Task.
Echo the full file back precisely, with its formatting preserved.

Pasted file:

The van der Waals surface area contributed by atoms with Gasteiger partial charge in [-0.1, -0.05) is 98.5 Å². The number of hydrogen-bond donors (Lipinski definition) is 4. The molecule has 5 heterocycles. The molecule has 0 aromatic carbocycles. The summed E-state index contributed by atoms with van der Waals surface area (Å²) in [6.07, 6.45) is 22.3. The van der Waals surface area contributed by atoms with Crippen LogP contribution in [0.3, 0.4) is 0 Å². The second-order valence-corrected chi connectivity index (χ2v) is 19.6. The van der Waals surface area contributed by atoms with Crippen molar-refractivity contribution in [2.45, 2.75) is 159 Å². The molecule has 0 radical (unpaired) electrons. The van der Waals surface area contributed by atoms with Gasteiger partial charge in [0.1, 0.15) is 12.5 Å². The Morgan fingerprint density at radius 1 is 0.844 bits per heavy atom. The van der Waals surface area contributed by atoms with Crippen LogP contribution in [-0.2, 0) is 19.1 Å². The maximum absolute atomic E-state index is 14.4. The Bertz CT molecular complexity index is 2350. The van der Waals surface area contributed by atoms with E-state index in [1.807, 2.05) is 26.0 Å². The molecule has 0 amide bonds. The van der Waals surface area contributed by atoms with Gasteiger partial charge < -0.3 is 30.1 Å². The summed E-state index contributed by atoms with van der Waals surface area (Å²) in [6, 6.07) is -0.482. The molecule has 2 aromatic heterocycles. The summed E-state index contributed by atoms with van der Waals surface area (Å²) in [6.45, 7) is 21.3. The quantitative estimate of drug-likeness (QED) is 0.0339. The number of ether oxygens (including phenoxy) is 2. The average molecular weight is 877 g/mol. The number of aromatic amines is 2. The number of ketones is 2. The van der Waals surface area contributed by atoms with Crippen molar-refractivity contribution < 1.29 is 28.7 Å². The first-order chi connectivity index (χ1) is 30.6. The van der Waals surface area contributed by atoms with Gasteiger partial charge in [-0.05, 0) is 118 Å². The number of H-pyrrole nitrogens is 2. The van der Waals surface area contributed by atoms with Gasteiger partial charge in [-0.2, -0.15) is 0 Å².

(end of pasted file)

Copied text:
The van der Waals surface area contributed by atoms with Gasteiger partial charge in [-0.1, -0.05) is 98.5 Å². The number of hydrogen-bond donors (Lipinski definition) is 4. The molecule has 5 heterocycles. The molecule has 0 aromatic carbocycles. The summed E-state index contributed by atoms with van der Waals surface area (Å²) in [6.07, 6.45) is 22.3. The van der Waals surface area contributed by atoms with Crippen LogP contribution in [0.3, 0.4) is 0 Å². The second-order valence-corrected chi connectivity index (χ2v) is 19.6. The van der Waals surface area contributed by atoms with Crippen molar-refractivity contribution in [2.45, 2.75) is 159 Å². The molecule has 0 radical (unpaired) electrons. The van der Waals surface area contributed by atoms with Gasteiger partial charge in [0.1, 0.15) is 12.5 Å². The Morgan fingerprint density at radius 1 is 0.844 bits per heavy atom. The van der Waals surface area contributed by atoms with Crippen LogP contribution in [-0.2, 0) is 19.1 Å². The maximum absolute atomic E-state index is 14.4. The Bertz CT molecular complexity index is 2350. The van der Waals surface area contributed by atoms with E-state index in [1.807, 2.05) is 26.0 Å². The molecule has 0 amide bonds. The van der Waals surface area contributed by atoms with Gasteiger partial charge < -0.3 is 30.1 Å². The summed E-state index contributed by atoms with van der Waals surface area (Å²) in [6, 6.07) is -0.482. The molecule has 2 aromatic heterocycles. The summed E-state index contributed by atoms with van der Waals surface area (Å²) in [6.45, 7) is 21.3. The quantitative estimate of drug-likeness (QED) is 0.0339. The number of ether oxygens (including phenoxy) is 2. The average molecular weight is 877 g/mol. The number of aromatic amines is 2. The number of ketones is 2. The van der Waals surface area contributed by atoms with Crippen molar-refractivity contribution < 1.29 is 28.7 Å². The first-order chi connectivity index (χ1) is 30.6. The van der Waals surface area contributed by atoms with Gasteiger partial charge in [-0.05, 0) is 118 Å². The number of H-pyrrole nitrogens is 2. The van der Waals surface area contributed by atoms with Gasteiger partial charge in [-0.2, -0.15) is 0 Å².